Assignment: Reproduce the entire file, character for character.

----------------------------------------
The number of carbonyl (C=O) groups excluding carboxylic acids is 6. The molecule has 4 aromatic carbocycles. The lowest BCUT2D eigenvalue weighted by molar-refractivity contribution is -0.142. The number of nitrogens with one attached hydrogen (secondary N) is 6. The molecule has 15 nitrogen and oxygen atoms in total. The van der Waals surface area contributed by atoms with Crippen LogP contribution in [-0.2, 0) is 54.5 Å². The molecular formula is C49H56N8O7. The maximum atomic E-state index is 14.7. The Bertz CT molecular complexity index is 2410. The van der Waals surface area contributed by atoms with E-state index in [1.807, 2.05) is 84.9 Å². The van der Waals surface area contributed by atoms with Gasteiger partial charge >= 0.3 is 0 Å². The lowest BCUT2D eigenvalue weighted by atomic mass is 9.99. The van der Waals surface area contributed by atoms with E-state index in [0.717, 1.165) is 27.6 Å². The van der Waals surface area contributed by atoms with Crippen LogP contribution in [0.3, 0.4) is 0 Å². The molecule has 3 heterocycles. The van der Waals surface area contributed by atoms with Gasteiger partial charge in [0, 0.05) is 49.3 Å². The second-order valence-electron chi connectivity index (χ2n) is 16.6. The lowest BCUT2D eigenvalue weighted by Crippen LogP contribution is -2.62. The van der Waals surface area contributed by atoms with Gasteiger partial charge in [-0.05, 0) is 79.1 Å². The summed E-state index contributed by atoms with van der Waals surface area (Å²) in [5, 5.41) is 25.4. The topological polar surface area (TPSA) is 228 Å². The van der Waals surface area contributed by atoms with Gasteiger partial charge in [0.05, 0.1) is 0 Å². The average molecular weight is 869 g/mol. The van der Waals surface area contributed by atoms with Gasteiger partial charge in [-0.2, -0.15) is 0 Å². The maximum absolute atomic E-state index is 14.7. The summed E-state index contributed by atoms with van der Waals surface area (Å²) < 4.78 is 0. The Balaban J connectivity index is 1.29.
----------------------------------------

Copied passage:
The number of carbonyl (C=O) groups excluding carboxylic acids is 6. The molecule has 4 aromatic carbocycles. The lowest BCUT2D eigenvalue weighted by molar-refractivity contribution is -0.142. The number of nitrogens with one attached hydrogen (secondary N) is 6. The molecule has 15 nitrogen and oxygen atoms in total. The van der Waals surface area contributed by atoms with Crippen LogP contribution in [-0.2, 0) is 54.5 Å². The molecular formula is C49H56N8O7. The maximum atomic E-state index is 14.7. The Bertz CT molecular complexity index is 2410. The van der Waals surface area contributed by atoms with E-state index in [1.807, 2.05) is 84.9 Å². The van der Waals surface area contributed by atoms with Gasteiger partial charge >= 0.3 is 0 Å². The lowest BCUT2D eigenvalue weighted by atomic mass is 9.99. The van der Waals surface area contributed by atoms with E-state index in [0.717, 1.165) is 27.6 Å². The van der Waals surface area contributed by atoms with Crippen LogP contribution in [0.3, 0.4) is 0 Å². The molecule has 3 heterocycles. The van der Waals surface area contributed by atoms with Gasteiger partial charge in [0, 0.05) is 49.3 Å². The second-order valence-electron chi connectivity index (χ2n) is 16.6. The lowest BCUT2D eigenvalue weighted by Crippen LogP contribution is -2.62. The van der Waals surface area contributed by atoms with Gasteiger partial charge in [-0.05, 0) is 79.1 Å². The summed E-state index contributed by atoms with van der Waals surface area (Å²) in [5, 5.41) is 25.4. The topological polar surface area (TPSA) is 228 Å². The van der Waals surface area contributed by atoms with Gasteiger partial charge in [0.05, 0.1) is 0 Å². The average molecular weight is 869 g/mol. The van der Waals surface area contributed by atoms with Gasteiger partial charge in [-0.2, -0.15) is 0 Å². The maximum absolute atomic E-state index is 14.7. The summed E-state index contributed by atoms with van der Waals surface area (Å²) < 4.78 is 0. The Balaban J connectivity index is 1.29.